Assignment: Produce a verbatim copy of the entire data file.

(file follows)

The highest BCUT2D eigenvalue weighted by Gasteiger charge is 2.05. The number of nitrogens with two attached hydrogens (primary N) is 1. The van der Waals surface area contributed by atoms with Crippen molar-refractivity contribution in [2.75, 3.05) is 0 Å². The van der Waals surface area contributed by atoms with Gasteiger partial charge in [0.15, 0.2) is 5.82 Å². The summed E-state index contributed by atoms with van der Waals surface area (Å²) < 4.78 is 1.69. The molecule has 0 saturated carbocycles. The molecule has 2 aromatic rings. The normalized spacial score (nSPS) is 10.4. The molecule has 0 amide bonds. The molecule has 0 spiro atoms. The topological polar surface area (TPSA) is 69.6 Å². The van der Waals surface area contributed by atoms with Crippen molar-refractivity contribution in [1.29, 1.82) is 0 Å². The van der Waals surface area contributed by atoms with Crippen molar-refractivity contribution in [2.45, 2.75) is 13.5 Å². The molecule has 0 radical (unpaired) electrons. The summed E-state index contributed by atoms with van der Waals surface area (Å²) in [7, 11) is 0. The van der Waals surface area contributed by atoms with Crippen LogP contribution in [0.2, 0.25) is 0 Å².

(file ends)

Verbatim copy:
The highest BCUT2D eigenvalue weighted by Gasteiger charge is 2.05. The number of nitrogens with two attached hydrogens (primary N) is 1. The van der Waals surface area contributed by atoms with Crippen molar-refractivity contribution in [2.75, 3.05) is 0 Å². The van der Waals surface area contributed by atoms with Gasteiger partial charge in [0.15, 0.2) is 5.82 Å². The summed E-state index contributed by atoms with van der Waals surface area (Å²) < 4.78 is 1.69. The molecule has 0 saturated carbocycles. The molecule has 2 aromatic rings. The normalized spacial score (nSPS) is 10.4. The molecule has 0 amide bonds. The molecule has 0 spiro atoms. The topological polar surface area (TPSA) is 69.6 Å². The van der Waals surface area contributed by atoms with Crippen molar-refractivity contribution in [1.29, 1.82) is 0 Å². The van der Waals surface area contributed by atoms with Crippen molar-refractivity contribution in [2.45, 2.75) is 13.5 Å². The molecule has 0 radical (unpaired) electrons. The summed E-state index contributed by atoms with van der Waals surface area (Å²) in [7, 11) is 0. The van der Waals surface area contributed by atoms with Crippen LogP contribution in [0.2, 0.25) is 0 Å².